Five of the Most Common Diversity Certifications for Small Businesses

by Edgar R. Olivo

Do you want to bid on big contracts? One of the most important steps to attract the attention of large companies is to obtain your diversity certification and enroll in the supplier diversity programs your target client offers. A certified diverse business has higher odds of being sought out and found by those programs, which may not even consider your business unless it is officially certified.

The procurement process is the formal method many large companies and government agencies follow to purchase goods and services. A diverse certification is a formal review process to verify a business is 51% or more owned, controlled and operated by an eligible applicant or applicants. An authorized third-party or regulatory agency performs the diverse certification. Companies that are successfully certified are provided documentation in the form of a letter, logo or a certificate.

As a marketing tool, a diverse certification can serve as a critical way to make yourself stand out from your competitors. In addition, a diverse certification can help larger organizations that are committed to advancing a diverse supply chain by purchasing from minority-owned business.

A diverse certification provides many opportunities to grow your business, such as exposure to bid opportunities, networking events, educational advancement and much more. There are a number of supplier diversity certifications based on qualifying classifications, and a business can apply for more than one.

Becoming certified takes time and has associated costs, but the time you spend in earning a diverse certification for your business is well-spent. It is a step closer to winning your next big contract.

There are several nationally recognized certifications for diverse-owned businesses and many local programs available. It is up to you to decide which fits best.

Here are five of the most common diverse certifications available for small businesses.

  1. Minority Business Enterprise (MBE): This certification applies to a business that is at least 51% minority owned, operated and controlled. A minority group member must be a U.S. citizen who is Asian, Black, Hispanic or Native American, or a publicly owned business with at least 51% of stock owned by one or more of the minority group members. You can obtain this certification by the National Minority Supplier Development Council and regional affiliates like the Pacific Southwest Minority Supplier Development Council who work with businesses in Arizona.
  2. Women Business Enterprise (WBE): This certification applies to a business that is at least 51% owned by a woman or women who are U.S. citizens and who also control and operate the business. You can obtain this certification from the Women’s Business Enterprise National Council (WBENC) affiliate.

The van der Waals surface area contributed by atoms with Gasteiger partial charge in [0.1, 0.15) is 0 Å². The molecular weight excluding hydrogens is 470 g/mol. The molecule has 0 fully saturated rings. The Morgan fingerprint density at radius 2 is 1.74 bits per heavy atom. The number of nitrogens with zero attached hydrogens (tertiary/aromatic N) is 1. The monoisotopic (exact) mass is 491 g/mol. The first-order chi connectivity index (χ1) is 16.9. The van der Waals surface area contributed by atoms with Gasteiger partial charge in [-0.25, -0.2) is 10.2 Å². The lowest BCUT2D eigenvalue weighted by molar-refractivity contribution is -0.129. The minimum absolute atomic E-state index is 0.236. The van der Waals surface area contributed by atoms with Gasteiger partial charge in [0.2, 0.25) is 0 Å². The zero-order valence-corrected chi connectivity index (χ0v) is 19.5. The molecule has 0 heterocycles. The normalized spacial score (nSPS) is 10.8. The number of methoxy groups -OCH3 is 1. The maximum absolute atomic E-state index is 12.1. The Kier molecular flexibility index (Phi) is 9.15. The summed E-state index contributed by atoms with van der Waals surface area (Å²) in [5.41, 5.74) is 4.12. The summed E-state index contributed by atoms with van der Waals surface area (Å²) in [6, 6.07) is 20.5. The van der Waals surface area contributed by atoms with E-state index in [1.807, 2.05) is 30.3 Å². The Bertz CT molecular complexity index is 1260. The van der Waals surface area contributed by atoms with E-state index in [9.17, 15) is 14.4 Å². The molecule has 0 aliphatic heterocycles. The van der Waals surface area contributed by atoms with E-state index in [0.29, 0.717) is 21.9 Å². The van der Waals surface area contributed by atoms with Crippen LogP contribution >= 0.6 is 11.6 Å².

3. Small Business Enterprise (SBE): This certification applies to a business independently owned and operated and is non-dominant in the field in which it might bid on government contracts. It must qualify as a small business under the criteria and size standards in 13 CFR 21 (which is 500 or fewer employees); this certification includes Historically Underutilized Businesses (or HUBZones) certified by local, state or federal agencies.
  4. Veteran Business Enterprise (VBE): This certification applies to a Veteran-owned business and Service-Disabled Veteran owned-business that is 51% owned, operated and controlled by United States citizens or lawful permanent residents that are U.S. military veterans. The veteran-owned business must obtain certification by the National Veteran Business Development Council (NVBDC) or a local veteran certification council.
  5. Lesbian, Gay, Bisexual, Transgender Business Enterprise (LGBTBE): This certification applies to a business that is at least 51% owned, operated, managed and controlled by an LGBT person or persons who are either U.S. citizens or lawful permanent residents. The LGBT-owned business must obtain certification by the National LGBT Chamber of Commerce (NGLCC).

Each diverse certification will require different documents from you, but, in general, you should have ready at a minimum the following:

  • Your proof of U.S. citizenship or lawfully admitted permanent resident documents for all owners and officers of your business.
  • Proof of ethnicity or minority status for all minority owners and officers in your business.
  • Work experience résumés that include places of employment with corresponding dates for all owners and officers of your business.
  • Your business tax records, and other documents required.

Check with each agency and make sure to submit all the documents they need. The certification process can take up to three months to complete and there is usually a fee involved. The good news is that it does not take that long to renew once you become certified.

EDGAR RAFAEL OLIVO is a bilingual business educator, economic advisor, and contributor for several media outlets. He’s a nonprofit executive who is passionate about education. He is certified in finance and data analytics and holds a business degree from Arizona State University.

Para la versión en español de este artículo, haga clic aquí.

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